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World

AFP
April 7, 2021

AstraZeneca blood clot risk 'very rare', says EU regulator as nations battle coronavirus surges

World

AFP
Wed, Apr 07, 2021
This file illustration photo shows vials with COVID-19 Vaccine stickers attached and syringes, with the logo of the University of Oxford and its partner British pharmaceutical company AstraZeneca. — AFP/File

As several countries battle fresh virus surges amid vaccine shortfalls, the European Medicines Agency (EMA)said Wednesday blood clots should be listed as a rare side effect of the AstraZeneca jab but the benefits continue to outweigh risks.

A number of nations have suspended the use of AstraZeneca's vaccine for younger populations after it was earlier banned outright in several places over blood clot scares.

The United Kingdom on Wednesday said that people under the age of 30 should choose alternatives to the vaccine, after reporting 19 deaths from clots among people who received the shot.

The back-and-forth over the vaccine comes as countries from Germany to Ukraine and India face new waves of infections and deaths from the virus that has now killed more than 2.8 million people globally.

Governments are scrambling to secure much-needed vaccine doses, with Australia the latest nation to complain of shortages that it blamed on EU export controls.

The European Medicines Agency (EMA) said Wednesday that blood clots should be listed as a "very rare" side effect, encouraging countries to continue its use.

The announcement came after EMA's safety committee examined reports of blood clots, but EMA chief Emer Cooke said no particular risk factor had been identified and the clots could be linked to an immune response to the vaccine.

"Specific risk factors such as age, gender or medical history have not been able to be confirmed, as the rare events are seen in all ages," she told a news conference.

"The benefits of the AstraZeneca vaccine in preventing Covid-19 overall outweigh the risk of side effects," she added.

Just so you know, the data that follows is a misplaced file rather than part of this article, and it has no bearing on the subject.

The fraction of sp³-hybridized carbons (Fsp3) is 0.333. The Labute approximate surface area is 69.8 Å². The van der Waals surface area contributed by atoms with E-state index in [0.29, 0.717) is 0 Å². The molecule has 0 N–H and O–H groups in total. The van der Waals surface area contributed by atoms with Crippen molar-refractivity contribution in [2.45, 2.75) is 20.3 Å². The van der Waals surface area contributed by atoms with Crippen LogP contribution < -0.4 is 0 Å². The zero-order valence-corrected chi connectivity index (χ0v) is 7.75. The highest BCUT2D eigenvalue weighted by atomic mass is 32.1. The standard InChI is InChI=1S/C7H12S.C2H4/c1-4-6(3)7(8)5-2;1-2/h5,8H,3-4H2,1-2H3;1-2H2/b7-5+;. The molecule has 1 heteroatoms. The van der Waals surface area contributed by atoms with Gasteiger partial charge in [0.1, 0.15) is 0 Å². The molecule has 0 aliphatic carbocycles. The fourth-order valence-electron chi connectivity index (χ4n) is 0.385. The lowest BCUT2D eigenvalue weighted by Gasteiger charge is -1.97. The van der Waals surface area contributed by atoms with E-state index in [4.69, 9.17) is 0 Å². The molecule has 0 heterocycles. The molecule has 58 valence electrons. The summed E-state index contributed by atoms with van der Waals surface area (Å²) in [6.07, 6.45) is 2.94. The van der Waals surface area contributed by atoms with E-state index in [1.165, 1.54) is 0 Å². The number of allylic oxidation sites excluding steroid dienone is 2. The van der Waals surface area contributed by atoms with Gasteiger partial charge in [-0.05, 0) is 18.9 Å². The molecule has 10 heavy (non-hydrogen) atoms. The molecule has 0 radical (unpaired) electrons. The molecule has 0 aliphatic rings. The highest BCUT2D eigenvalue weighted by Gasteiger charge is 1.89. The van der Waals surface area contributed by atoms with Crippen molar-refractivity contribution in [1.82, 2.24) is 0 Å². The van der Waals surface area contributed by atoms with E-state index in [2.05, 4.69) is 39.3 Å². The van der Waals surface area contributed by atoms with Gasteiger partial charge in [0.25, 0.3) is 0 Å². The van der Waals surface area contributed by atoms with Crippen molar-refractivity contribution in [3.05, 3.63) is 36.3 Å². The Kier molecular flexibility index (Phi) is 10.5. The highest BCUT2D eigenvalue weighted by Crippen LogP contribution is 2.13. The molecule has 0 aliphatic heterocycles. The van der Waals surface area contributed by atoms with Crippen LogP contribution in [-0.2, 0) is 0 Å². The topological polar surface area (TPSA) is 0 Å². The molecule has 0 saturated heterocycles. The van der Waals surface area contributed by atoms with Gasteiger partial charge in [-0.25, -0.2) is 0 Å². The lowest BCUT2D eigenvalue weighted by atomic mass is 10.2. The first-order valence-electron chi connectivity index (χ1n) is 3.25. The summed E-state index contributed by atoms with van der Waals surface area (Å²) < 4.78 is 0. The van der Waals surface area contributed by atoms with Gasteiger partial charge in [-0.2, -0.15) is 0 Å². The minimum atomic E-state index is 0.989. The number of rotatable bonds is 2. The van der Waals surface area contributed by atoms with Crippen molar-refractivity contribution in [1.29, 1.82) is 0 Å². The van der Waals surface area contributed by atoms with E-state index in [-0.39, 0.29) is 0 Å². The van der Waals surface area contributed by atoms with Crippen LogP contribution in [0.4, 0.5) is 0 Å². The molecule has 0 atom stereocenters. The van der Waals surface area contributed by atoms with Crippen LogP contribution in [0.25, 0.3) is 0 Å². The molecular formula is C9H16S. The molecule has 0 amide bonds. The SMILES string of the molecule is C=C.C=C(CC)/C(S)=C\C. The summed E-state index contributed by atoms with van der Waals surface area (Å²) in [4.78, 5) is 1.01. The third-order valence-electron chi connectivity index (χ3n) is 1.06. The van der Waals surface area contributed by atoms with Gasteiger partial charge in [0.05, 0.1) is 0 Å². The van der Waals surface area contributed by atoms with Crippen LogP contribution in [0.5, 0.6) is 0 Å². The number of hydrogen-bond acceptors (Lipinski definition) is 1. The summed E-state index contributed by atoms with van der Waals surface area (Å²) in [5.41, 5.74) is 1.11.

"It is saving lives."

'Critical situation'

Canada, France, Germany and the Netherlands are among several countries that are not recommending the shot for younger people.

Britain urged people under 30 to use other vaccines besides AstraZeneca, after reporting 79 blood clots and 19 deaths among 20 million doses given. It did not say how many people had been given the AstraZeneca vaccine.

AstraZeneca's vaccine has been administered in at least 111 countries, more than any of its rivals, according to AFP data. It is being used in wealthier countries and poor nations, largely as part of the WHO-backed Covax scheme to ensure equitable access to vaccines.

The controversy surrounding the jab has marred a global vaccine rollout that governments hope will help countries emerge from a pandemic that has ravaged the global economy and subjected much of humanity to some form of confinement.

In Germany, Chancellor Angela Merkel expressed support for a snap lockdown to stem rising cases, after decentralised measures failed to quell outbreaks.

Hard-hit France imposed tighter measures this week, while Ukraine on Wednesday reported record new deaths and hospitalisations after tightening measures in the capital.

"It is no exaggeration to describe the situation as critical," said Kiev mayor Vitali Klitschko, warning that the city's hospitals would run out of beds "very soon".

India, which registered a 24-hour record of almost 116,000 new cases on Wednesday, said it too would rollout tougher curbs with new curfews in place in 20 cities, including the capital New Delhi.